Zimbabwe is seven hours ahead of Boston, my home, but decades behind in development. Today was a sampling of a day in the life of an average Zimbabwean: long lines at the bank; money inaccessible at the bank; fears of not procuring gas for the car; telephone lines down; blackouts; and no restaurants at which to eat! Worst of all for those with hemophilia, no factor VIII, except for the stash I brought with me to donate. I am amazed at the struggles Zimbabweans must endure daily, and how graciously they accept their difficulties, how they laugh over it, even when they are most worried.
I am privileged to work with an incredible group of people: the Executive Committee of the Zimbabwe Haemophilia Association. Today was our day to brainstorm next steps in the organization. The ZHA has had rough times in recent years, not only from the economic climate but also from internal difficulties. Those times are behind them now, and the new committee is dedicated, hard working and forward looking. Members include: Simbarashe Maziveyi; Collin Zhuwao; Frankie Mutandwa; Doreen Machona; Caryn Thomas; and Peter Dhlamini. Doreen and Caryn are mother of sons with hemophilia, and the others are all young men with hemophilia. All work as volunteers.
First we met with Dr. David Mvere, CEO, and Emmanuel Masvikeni, Blood Procurement Manager, of the National Blood Service, which handles all blood donations and diagnostics for Zimbabwe. The NBS supports the ZHA as much as possible, and today’s meeting affirmed ways they can work together. Many great ideas were generated. Critical, according to Mvere, is the need to get assay kits to be able to diagnose factor deficiencies. The NBS currently cannot diagnose anyone in the country; and sitting just in the next building, at ZHA headquarters, was a young mother with a one year old covered in bruises. The woman’s brother is a diagnosed person with factor VIII; the baby is suspect but there is no way to be sure. Plans were made to try to secure kits for the NBS.
Later in the afternoon, we met at the NBS conference room to discuss ZHA needs, and set goals and prioritize them. We also discussed the option to have a board of directors, changing the constitution if needed, and ways to attract patients to the monthly meetings. The outcome was exciting, and my company has pledged to donate funds to purchase a new refrigerator for storing factor (the current one does not work) and to purchase stationery and business cards so the ZHA can start fund raising and networking. Many more plans were made for later in the year, but small steps first are best.
We then set out for a long ride to the outskirt of Harare to visit patients. This is always the best part of my overseas trips: to enter patients’ homes, meet the family, take in their surroundings, learn first hand what their lives are like. How can I possibly understand their needs with a compassionate heart if I don’t visit their homes? And no matter the country, families are always so honored and happy to have guests. In Zimbabwe, the traditional greeting is to clap hands, and the guest claps back, all the while saying “Makadee,” Shona for “How are you?” It was delightful! In the first home, we met Elton, age 17, and his brother Emmanuel, age 14. I changed my mind from what I previously wrote: Elton has the worst case of synovitis I have ever seen. The photo speaks for itself. He has been like this for one year. A talented student, he has had to drop out of school because he cannot walk. He is in constant pain, but like all Zimbabweans, bears it regally. I was so shocked by his condition, I discussed with Simba what we could do to help him. He needs immediate medical care. But what? To bring him to a hospital, Simba explained, would accomplish nothing. Medical staff cannot to synovectomies here. He would need to travel to South Africa. Most alarmingly, Elton’s lower leg is numb: the hideously swollen joint is compressing his nerves and blood vessels. Without intervention, it would be a matter of time before gangrene might set in. Then his leg would need to be amputated. We vowed to do something immediately to help.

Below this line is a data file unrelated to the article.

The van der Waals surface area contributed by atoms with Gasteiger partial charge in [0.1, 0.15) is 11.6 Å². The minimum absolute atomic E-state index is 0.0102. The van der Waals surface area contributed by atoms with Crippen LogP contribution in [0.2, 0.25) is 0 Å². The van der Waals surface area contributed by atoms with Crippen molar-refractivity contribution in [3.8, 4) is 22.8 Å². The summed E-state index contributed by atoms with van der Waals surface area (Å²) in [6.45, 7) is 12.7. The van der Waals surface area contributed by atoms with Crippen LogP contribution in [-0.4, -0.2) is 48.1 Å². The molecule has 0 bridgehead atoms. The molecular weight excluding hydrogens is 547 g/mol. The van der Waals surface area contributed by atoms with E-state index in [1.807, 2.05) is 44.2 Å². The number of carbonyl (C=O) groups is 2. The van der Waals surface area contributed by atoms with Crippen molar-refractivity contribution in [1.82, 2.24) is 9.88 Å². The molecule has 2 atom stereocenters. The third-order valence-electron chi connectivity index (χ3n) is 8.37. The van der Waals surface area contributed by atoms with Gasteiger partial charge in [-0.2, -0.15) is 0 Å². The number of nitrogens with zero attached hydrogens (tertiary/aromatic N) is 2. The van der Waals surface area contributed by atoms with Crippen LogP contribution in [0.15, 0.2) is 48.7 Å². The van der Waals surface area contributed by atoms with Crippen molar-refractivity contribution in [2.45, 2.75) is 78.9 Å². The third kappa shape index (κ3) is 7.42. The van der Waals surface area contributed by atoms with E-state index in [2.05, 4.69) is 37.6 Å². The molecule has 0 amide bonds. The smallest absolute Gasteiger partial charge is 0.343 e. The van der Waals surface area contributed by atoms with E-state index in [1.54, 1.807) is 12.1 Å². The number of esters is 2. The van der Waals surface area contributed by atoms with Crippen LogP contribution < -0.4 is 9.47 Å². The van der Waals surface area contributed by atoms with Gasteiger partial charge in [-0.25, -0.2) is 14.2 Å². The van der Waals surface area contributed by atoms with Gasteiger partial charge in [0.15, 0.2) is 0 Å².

We then visited Doreen’s home, and met with her family, including her son with hemophilia. Charming and chatty, he asked me, “How’s your child with hemophilia?” I was surprised to know he reads about my child from my newsletters. We sat around for a while by candlelight, as yet another black out plunged the neighborhood into darkness.
The weather is lovely, though there are plenty of mosquitoes at night down the dusty roads we traveled. The blackouts create some suspense, as we never know quite where we are driving or walking!
The last home we visited, around 9 pm, was that of the relatives of the Norman Mubaiwe, the ZHA’s founder and my friend. Norman was the first person to contact me, back in 1997, and we became friends and colleagues. Sadly, he died on the operating table in May 2001. How happy I was to again see Daisy, his cousin, and her son with hemophilia. Daisy’s mother was a hoot, boldly asking me “How old are you?” and then sharing how her grandson showed signs of a head bleed one day, and how she turned to my book to diagnose him. She took him to the hospital, where doctors at first did not believe her. Only through her bulldog advocating, and backed by the symptoms listed in “Raising a Child With Hemophilia,” did the doctors back down, and the child was treated. Amazing example of the power of education, even in an underdeveloped country like Zimbabwe, by a simple grandmother in a rural area!
We had many hugs and clapping when we left, and promised to see one another again. Driving away in the dark, back to Harare, back to the comfortable hotel, I thought about how differently we ended our days. While the families are so appreciative, they don’t know how much gratitude I already receive just by hearing how well they use the help we give them. On to Bulawayo!